The kookaburras woke me again this morning before 3:30. The numbers seem to be on the rise at the moment, maybe after the floods brought more food. A new group has moved in across the road, and their braying laugh is usually a happy sound. But at 3am?
According to a friend of mine who is a Catholic priest, the Aborigines say that kookaburras take away the souls of the dead. Chris has attended many deathbeds, and he says kookaburras give him the creeps because they cry out, just as the person dies. Perhaps it’s a coincidence of timing, for many people die in the hours before dawn.
Early settlers in Australia found the sound of kookaburras equally arresting, though they gradually grew fond of the birds they called ‘laughing jackasses’.
‘Gogaga is [the Aboriginal] name of the bird we call the Laughing Jackass,’ wrote a letter writer in the Sydney Monitor in 1829, ‘and Gogaga repeated quick is part of the chuckling notes, which distinguish that ludicrous forester.’
The distribution of birds and other wildlife in Australia has changed a lot in the last two hundred years, and not just because European settlement endangered so many species. There were beneficiaries too, like the kookaburra. The birds hunt for lizards and snakes in open country, so as the settlers moved inland, the kookaburra followed, benefitting from the land clearing that threatened other wildlife.
In a typically lush passage in the first chapter of The Fatal Shore, Robert Hughes paints a vision of Sydney Harbour, with sulphur crested cockatoos flying overhead. Critics later quibbled with this, pointing out that the distribution of cockatoos has changed with the conversion of grass lands to grain, and the birds probably didn’t live in Sydney in 1788. But who knows? An absence from the records doesn’t constitute proof. In any case, wherever the colonists first encountered them, their harsh cry must have added to the strangeness of the new landscape.
The strange sounds haunted them. In this antipodean world, swans were black not white, and trees shed their bark rather than their leaves. The naturalist George Caley named the Southern Boobook owl a night cuckoo, because its call was similar, and because to him it made perfect sense to find here a nocturnal cuckoo, the exact opposite of its counterpart in the northern hemisphere.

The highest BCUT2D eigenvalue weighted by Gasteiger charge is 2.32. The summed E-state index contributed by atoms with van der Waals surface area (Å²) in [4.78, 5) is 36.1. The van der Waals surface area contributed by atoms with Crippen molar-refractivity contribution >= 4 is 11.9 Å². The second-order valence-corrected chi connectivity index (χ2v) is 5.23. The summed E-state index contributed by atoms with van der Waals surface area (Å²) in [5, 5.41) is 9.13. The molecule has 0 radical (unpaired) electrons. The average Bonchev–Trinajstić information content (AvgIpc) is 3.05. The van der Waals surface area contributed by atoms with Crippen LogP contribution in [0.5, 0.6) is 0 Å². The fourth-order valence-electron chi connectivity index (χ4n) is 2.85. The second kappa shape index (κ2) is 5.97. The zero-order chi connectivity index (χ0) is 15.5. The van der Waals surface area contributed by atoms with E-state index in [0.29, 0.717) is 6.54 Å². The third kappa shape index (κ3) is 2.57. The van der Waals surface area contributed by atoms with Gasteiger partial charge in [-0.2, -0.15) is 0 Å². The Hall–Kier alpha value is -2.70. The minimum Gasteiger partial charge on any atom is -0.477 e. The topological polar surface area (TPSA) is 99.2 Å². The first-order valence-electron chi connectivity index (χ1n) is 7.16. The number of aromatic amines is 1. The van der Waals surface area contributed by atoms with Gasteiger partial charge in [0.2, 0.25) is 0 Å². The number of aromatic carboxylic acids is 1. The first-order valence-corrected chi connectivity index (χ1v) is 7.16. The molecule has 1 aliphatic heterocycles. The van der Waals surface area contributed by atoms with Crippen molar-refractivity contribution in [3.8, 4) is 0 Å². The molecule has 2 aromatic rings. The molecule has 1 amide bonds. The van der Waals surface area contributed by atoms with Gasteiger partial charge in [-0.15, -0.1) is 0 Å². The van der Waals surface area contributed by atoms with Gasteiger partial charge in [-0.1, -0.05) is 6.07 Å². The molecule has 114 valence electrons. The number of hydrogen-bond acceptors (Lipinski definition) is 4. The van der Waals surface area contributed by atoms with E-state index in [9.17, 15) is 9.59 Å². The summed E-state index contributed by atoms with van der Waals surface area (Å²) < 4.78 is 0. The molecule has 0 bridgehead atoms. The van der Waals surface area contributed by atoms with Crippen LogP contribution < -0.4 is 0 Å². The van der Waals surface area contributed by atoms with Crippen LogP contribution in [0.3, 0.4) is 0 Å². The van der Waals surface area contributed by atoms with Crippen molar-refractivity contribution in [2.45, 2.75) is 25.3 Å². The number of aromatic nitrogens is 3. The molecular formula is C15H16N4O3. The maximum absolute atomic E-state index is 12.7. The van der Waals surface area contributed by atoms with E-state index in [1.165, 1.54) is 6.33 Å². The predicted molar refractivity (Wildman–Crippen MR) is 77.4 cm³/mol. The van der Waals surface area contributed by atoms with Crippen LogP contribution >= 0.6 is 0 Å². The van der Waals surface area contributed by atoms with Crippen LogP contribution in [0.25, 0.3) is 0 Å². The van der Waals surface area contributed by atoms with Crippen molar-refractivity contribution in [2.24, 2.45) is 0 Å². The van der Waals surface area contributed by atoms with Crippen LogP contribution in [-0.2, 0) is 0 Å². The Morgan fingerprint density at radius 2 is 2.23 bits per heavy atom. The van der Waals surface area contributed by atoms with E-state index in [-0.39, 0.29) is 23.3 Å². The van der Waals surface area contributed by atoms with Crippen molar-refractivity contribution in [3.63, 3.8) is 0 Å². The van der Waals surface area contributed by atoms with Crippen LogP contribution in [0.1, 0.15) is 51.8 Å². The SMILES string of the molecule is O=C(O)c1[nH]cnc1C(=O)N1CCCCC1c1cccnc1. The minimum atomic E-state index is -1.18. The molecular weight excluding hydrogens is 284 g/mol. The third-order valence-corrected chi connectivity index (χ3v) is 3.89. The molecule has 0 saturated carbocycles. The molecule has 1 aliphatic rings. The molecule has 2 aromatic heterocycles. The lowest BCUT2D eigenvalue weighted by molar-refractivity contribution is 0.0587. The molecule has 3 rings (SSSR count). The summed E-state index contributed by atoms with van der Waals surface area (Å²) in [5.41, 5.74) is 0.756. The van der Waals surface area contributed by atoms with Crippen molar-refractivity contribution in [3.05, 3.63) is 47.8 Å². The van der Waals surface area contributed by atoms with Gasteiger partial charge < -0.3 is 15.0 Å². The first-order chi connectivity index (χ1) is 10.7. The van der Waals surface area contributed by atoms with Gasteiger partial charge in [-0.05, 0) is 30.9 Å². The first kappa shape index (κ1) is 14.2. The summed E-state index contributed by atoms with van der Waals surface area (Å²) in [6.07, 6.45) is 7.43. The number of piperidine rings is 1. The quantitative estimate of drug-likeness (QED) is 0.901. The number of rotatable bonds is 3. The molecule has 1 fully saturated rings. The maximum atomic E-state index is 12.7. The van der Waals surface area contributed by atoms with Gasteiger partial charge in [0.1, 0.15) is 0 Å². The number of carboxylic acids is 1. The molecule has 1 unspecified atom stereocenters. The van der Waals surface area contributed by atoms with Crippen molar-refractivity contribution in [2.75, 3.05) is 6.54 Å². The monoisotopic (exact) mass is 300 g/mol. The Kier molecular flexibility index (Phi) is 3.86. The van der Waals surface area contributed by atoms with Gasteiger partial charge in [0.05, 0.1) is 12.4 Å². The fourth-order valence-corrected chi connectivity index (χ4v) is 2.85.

Early settlers reacted to this new landscape by trying to impose familiarity on the unfamiliar through naming strategies – native bear (koala), duck mole (platypus), laughing jackass – most of which have since disappeared. Today the sound of the kookaburra is much more familiar than the sound of a braying donkey, so the analogy has been lost.
A more fateful attempt to impose the familiar on the unfamiliar came with the importation of European wildlife. Rabbits are our most famous imports, but foxes, deer, carp and trout were all brought in for ‘sport’, and from the 1860s, the process because officially sanctioned with the establishment of acclimatization societies.
These societies set out to bring in animals and plants from other parts of the world and to ‘acclimatize’ them to Australian conditions. Nobody knew about genetics at the time; the assumption was that animals and plants would gradually adapt to a new environment. The societies were most interested in finding commercial products, such as sugar and cotton and alpacas (I kid you not!).
As well, though, especially in Victoria, the richest colony, there were importations that served no commercial purpose, and were brought in for purely sentimental reasons. In particular, colonists missed the songbirds of their homelands. Hundreds, probably thousands, of sparrows, thrushes, starlings and others came out. Most died during the long voyage out, but those that survived were released into a land without their natural predators, and the populations exploded.
(Mind you, Australia got its own back with the budgerigar, which is now the world’s most popular pet bird.)
Environmentalists are naturally critical of the acclimatization movement, which brought so many feral birds to Australia. And yet. We know how long it took settlers to adapt to the Australian landscape, and how they shaped the landscape to conform to European aesthetics. But the desire for a familiar soundscape must have been every bit as understandable, though comprehending that longing takes a greater leap of imagination on our part.
Only later, as Australian sounds became familiar, did we begin to appreciate our own songbirds, and our own dawn chorus. Though not at 3am.